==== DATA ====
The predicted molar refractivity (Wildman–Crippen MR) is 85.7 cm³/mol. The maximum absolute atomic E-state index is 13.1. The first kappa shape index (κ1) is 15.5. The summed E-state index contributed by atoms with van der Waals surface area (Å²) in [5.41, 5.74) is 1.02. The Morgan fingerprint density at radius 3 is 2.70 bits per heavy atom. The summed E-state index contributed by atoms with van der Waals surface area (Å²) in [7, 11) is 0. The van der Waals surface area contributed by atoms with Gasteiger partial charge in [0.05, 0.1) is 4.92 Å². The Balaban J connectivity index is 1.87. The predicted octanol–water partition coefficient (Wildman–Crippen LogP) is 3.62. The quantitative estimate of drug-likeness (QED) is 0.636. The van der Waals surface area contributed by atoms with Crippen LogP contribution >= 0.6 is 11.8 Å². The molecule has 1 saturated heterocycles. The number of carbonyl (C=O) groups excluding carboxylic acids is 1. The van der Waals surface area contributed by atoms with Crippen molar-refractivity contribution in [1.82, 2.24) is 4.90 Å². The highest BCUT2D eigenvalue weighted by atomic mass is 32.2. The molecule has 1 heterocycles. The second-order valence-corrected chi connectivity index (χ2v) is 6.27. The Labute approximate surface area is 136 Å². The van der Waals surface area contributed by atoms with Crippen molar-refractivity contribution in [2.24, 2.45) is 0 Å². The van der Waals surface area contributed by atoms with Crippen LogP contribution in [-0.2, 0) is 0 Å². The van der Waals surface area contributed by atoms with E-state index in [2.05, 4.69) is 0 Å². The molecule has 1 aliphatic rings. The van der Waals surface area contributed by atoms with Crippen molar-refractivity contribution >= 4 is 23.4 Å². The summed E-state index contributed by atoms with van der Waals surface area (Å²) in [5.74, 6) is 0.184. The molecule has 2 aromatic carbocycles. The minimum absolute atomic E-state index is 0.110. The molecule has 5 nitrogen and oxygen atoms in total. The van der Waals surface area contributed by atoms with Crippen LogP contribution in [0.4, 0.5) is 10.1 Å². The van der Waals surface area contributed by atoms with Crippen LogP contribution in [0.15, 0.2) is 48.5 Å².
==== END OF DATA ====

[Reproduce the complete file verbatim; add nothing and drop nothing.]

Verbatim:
The predicted molar refractivity (Wildman–Crippen MR) is 85.7 cm³/mol. The maximum absolute atomic E-state index is 13.1. The first kappa shape index (κ1) is 15.5. The summed E-state index contributed by atoms with van der Waals surface area (Å²) in [5.41, 5.74) is 1.02. The Morgan fingerprint density at radius 3 is 2.70 bits per heavy atom. The summed E-state index contributed by atoms with van der Waals surface area (Å²) in [7, 11) is 0. The van der Waals surface area contributed by atoms with Gasteiger partial charge in [0.05, 0.1) is 4.92 Å². The Balaban J connectivity index is 1.87. The predicted octanol–water partition coefficient (Wildman–Crippen LogP) is 3.62. The quantitative estimate of drug-likeness (QED) is 0.636. The van der Waals surface area contributed by atoms with Crippen LogP contribution >= 0.6 is 11.8 Å². The molecule has 1 saturated heterocycles. The number of carbonyl (C=O) groups excluding carboxylic acids is 1. The van der Waals surface area contributed by atoms with Crippen molar-refractivity contribution in [1.82, 2.24) is 4.90 Å². The highest BCUT2D eigenvalue weighted by atomic mass is 32.2. The molecule has 1 heterocycles. The second-order valence-corrected chi connectivity index (χ2v) is 6.27. The Labute approximate surface area is 136 Å². The van der Waals surface area contributed by atoms with Crippen molar-refractivity contribution in [2.24, 2.45) is 0 Å². The van der Waals surface area contributed by atoms with Crippen LogP contribution in [-0.2, 0) is 0 Å². The van der Waals surface area contributed by atoms with E-state index in [2.05, 4.69) is 0 Å². The molecule has 1 aliphatic rings. The van der Waals surface area contributed by atoms with Crippen molar-refractivity contribution >= 4 is 23.4 Å². The summed E-state index contributed by atoms with van der Waals surface area (Å²) in [5.74, 6) is 0.184. The molecule has 2 aromatic carbocycles. The minimum absolute atomic E-state index is 0.110. The molecule has 5 nitrogen and oxygen atoms in total. The van der Waals surface area contributed by atoms with Crippen LogP contribution in [0.4, 0.5) is 10.1 Å². The van der Waals surface area contributed by atoms with Crippen LogP contribution in [0.15, 0.2) is 48.5 Å².